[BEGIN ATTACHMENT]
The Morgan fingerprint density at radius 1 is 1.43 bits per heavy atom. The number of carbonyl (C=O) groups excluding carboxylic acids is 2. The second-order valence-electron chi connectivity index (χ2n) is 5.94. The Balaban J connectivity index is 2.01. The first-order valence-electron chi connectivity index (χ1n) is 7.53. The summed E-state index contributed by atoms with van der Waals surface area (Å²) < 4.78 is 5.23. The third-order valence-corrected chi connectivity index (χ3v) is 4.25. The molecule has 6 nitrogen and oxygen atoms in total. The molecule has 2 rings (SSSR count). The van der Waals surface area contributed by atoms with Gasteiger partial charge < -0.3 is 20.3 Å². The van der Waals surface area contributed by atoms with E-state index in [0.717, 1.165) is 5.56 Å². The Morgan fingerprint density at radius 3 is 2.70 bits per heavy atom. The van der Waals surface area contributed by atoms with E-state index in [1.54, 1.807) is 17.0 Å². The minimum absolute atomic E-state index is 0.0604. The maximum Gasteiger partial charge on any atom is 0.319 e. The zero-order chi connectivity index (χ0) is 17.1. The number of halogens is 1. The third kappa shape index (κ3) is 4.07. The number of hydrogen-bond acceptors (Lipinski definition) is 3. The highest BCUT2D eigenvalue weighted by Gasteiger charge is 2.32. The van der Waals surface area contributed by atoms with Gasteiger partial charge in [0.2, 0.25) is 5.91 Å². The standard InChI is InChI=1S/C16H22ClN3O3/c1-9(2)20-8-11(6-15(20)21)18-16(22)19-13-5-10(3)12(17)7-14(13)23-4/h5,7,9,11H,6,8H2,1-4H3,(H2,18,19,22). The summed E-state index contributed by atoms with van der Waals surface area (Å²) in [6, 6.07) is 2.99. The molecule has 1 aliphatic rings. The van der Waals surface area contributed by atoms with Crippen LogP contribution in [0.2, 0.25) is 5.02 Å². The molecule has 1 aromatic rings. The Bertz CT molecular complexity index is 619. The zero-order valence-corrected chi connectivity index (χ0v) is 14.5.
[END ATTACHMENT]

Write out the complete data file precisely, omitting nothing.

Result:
The Morgan fingerprint density at radius 1 is 1.43 bits per heavy atom. The number of carbonyl (C=O) groups excluding carboxylic acids is 2. The second-order valence-electron chi connectivity index (χ2n) is 5.94. The Balaban J connectivity index is 2.01. The first-order valence-electron chi connectivity index (χ1n) is 7.53. The summed E-state index contributed by atoms with van der Waals surface area (Å²) < 4.78 is 5.23. The third-order valence-corrected chi connectivity index (χ3v) is 4.25. The molecule has 6 nitrogen and oxygen atoms in total. The molecule has 2 rings (SSSR count). The van der Waals surface area contributed by atoms with Gasteiger partial charge < -0.3 is 20.3 Å². The van der Waals surface area contributed by atoms with E-state index in [0.717, 1.165) is 5.56 Å². The Morgan fingerprint density at radius 3 is 2.70 bits per heavy atom. The van der Waals surface area contributed by atoms with E-state index in [1.54, 1.807) is 17.0 Å². The minimum absolute atomic E-state index is 0.0604. The maximum Gasteiger partial charge on any atom is 0.319 e. The zero-order chi connectivity index (χ0) is 17.1. The number of halogens is 1. The third kappa shape index (κ3) is 4.07. The number of hydrogen-bond acceptors (Lipinski definition) is 3. The highest BCUT2D eigenvalue weighted by Gasteiger charge is 2.32. The van der Waals surface area contributed by atoms with Gasteiger partial charge in [0.2, 0.25) is 5.91 Å². The standard InChI is InChI=1S/C16H22ClN3O3/c1-9(2)20-8-11(6-15(20)21)18-16(22)19-13-5-10(3)12(17)7-14(13)23-4/h5,7,9,11H,6,8H2,1-4H3,(H2,18,19,22). The summed E-state index contributed by atoms with van der Waals surface area (Å²) in [6, 6.07) is 2.99. The molecule has 1 aliphatic rings. The van der Waals surface area contributed by atoms with Crippen LogP contribution in [0.2, 0.25) is 5.02 Å². The molecule has 1 aromatic rings. The Bertz CT molecular complexity index is 619. The zero-order valence-corrected chi connectivity index (χ0v) is 14.5.